Skip to Main Content
Impacts of multiple applications of fertilizer on stream chemistry in the Ouachita MountainsAuthor(s): Hal O. Liechty; Jami Nettles; Stacy Wilson
Source: Gen. Tech. Rep. SRS-92. Asheville, NC: U.S. Department of Agriculture, Forest Service, Southern Research Station. pp. 402-406
Publication Series: Miscellaneous Publication
PDF: View PDF (1.1 MB)
DescriptionWe have previously reported changes in stream chemistry following a late winter application of urea and diammonium phosphate to a loblolly pine (Pinus taeda L.) plantation located in a 176-ha subwatershed in the Ouachita Mountains. This stand was again fertilized with 437 kg/ha of urea in March of 2001. Water chemistry prior to, during, and after fertilization was monitored downstream of the stand at the outlet of the subwatershed. Current Best Management Practices prohibit fertilizer entry in streamside management zones (SMZs) by either direct application or aerial drift. Fertilizer traps were located in a SMZ and within unprotected stream channels to document improper entry of fertilizer into the SMZ and quantify rates of applications in the unprotected stream channels. Nitrogen (N) concentrations at the subwatershed outlet increased immediately during application, and a number of the traps within the SMZ collected significant amounts of fertilizer. Application of urea upstream from the SMZ had only minor immediate impacts on stream chemistry. N concentrations increased dramatically during the first storm following fertilization. This increase indicated that the urea, which fell in unprotected stream channels or surrounding upland areas, was washed downstream to the main channel. In May, almost 3 months after application, NO3--N concentrations peaked at 15.4 mg/l during a small storm event. Concentrations of NO3--N remained elevated for at least 2 years after application. Concentrations of NO3--N were also greater than those observed following the first application of fertilizer, suggesting that repeated application of fertilizer could have a cumulative impact on N levels in water draining from intensively managed forests.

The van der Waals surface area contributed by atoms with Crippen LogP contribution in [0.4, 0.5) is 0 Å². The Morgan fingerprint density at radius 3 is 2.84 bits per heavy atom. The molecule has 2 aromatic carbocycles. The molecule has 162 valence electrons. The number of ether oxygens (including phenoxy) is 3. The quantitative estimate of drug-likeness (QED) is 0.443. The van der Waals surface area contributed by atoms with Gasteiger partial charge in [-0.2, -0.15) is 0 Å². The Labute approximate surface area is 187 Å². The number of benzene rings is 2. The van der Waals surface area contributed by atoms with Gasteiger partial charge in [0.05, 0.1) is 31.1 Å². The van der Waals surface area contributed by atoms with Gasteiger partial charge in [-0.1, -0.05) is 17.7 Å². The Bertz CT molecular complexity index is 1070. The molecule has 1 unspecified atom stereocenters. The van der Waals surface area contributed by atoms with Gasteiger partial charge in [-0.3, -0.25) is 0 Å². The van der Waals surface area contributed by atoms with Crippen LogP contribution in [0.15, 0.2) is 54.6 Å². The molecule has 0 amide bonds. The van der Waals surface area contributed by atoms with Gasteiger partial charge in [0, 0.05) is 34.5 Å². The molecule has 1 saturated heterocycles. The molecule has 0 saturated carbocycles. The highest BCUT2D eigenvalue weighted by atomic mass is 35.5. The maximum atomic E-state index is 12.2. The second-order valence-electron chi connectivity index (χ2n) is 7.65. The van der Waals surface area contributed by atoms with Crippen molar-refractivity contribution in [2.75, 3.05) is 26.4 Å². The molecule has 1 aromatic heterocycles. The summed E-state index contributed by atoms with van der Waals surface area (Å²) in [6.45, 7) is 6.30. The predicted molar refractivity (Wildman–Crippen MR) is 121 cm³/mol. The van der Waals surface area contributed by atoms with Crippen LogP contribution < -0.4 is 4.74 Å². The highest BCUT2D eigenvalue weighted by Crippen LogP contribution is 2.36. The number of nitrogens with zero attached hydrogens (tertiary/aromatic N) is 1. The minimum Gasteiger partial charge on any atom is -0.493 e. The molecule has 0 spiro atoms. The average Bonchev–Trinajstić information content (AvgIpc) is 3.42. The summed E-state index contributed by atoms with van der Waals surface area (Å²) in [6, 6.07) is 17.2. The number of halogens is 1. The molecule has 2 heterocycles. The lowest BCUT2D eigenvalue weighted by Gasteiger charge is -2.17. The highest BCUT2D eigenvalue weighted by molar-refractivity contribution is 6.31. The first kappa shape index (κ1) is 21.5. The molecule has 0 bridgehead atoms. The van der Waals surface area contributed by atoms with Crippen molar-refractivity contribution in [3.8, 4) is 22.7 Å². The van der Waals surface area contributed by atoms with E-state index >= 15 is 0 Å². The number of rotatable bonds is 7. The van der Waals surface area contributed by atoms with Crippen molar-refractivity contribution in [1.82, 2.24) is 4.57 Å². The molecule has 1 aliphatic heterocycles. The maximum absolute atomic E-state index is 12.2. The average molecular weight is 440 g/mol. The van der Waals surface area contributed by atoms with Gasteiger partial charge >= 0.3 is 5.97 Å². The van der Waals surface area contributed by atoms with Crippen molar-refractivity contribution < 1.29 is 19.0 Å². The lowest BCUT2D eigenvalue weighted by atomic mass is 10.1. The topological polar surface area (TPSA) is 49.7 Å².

- You may send email to email@example.com to request a hard copy of this publication.
- (Please specify exactly which publication you are requesting and your mailing address.)
CitationLiechty, Hal O.; Nettles, Jami; Wilson, Stacy. 2006. Impacts of multiple applications of fertilizer on stream chemistry in the Ouachita Mountains. Gen. Tech. Rep. SRS-92. Asheville, NC: U.S. Department of Agriculture, Forest Service, Southern Research Station. pp. 402-406
- Stream Chemistry After An Operational Fertilizer Application in the Ouachita Mountains
- Streamside Management Zones Affect Movement of Silvicultural Nitrogen and Phosphorus Fertilizers to Piedmont Streams
- Sediment trapping by streamside management zones of various widths after forest harvest and site preparation
XML: View XML